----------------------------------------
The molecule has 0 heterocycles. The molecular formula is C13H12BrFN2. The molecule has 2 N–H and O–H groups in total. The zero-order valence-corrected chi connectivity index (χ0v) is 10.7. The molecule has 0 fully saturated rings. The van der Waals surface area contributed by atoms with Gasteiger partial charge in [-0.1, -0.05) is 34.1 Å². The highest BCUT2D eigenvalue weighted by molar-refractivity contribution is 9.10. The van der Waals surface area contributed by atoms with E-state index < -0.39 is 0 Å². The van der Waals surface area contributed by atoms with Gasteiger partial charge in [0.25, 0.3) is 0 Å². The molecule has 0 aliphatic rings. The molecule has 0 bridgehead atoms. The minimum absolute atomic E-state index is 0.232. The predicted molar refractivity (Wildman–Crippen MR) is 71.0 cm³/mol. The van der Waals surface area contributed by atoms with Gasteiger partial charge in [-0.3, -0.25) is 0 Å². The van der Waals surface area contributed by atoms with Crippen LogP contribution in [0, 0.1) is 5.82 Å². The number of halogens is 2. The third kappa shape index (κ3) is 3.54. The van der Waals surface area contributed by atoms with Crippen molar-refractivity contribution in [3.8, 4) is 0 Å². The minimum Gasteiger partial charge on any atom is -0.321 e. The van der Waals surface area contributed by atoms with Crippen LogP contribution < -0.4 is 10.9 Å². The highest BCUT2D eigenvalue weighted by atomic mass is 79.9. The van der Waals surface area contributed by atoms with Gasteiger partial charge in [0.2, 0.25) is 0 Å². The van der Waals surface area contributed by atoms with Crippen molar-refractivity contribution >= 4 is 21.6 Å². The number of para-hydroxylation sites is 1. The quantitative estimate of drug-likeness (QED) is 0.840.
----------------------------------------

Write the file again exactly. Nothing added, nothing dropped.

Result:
The molecule has 0 heterocycles. The molecular formula is C13H12BrFN2. The molecule has 2 N–H and O–H groups in total. The zero-order valence-corrected chi connectivity index (χ0v) is 10.7. The molecule has 0 fully saturated rings. The van der Waals surface area contributed by atoms with Gasteiger partial charge in [-0.1, -0.05) is 34.1 Å². The highest BCUT2D eigenvalue weighted by molar-refractivity contribution is 9.10. The van der Waals surface area contributed by atoms with E-state index < -0.39 is 0 Å². The van der Waals surface area contributed by atoms with Gasteiger partial charge in [0.25, 0.3) is 0 Å². The molecule has 0 aliphatic rings. The molecule has 0 bridgehead atoms. The minimum absolute atomic E-state index is 0.232. The predicted molar refractivity (Wildman–Crippen MR) is 71.0 cm³/mol. The van der Waals surface area contributed by atoms with Gasteiger partial charge in [-0.3, -0.25) is 0 Å². The van der Waals surface area contributed by atoms with Crippen LogP contribution in [0, 0.1) is 5.82 Å². The number of halogens is 2. The third kappa shape index (κ3) is 3.54. The van der Waals surface area contributed by atoms with Crippen molar-refractivity contribution in [3.8, 4) is 0 Å². The minimum Gasteiger partial charge on any atom is -0.321 e. The van der Waals surface area contributed by atoms with Crippen LogP contribution < -0.4 is 10.9 Å². The highest BCUT2D eigenvalue weighted by atomic mass is 79.9. The van der Waals surface area contributed by atoms with Gasteiger partial charge in [0.2, 0.25) is 0 Å². The van der Waals surface area contributed by atoms with Crippen molar-refractivity contribution >= 4 is 21.6 Å². The number of para-hydroxylation sites is 1. The quantitative estimate of drug-likeness (QED) is 0.840.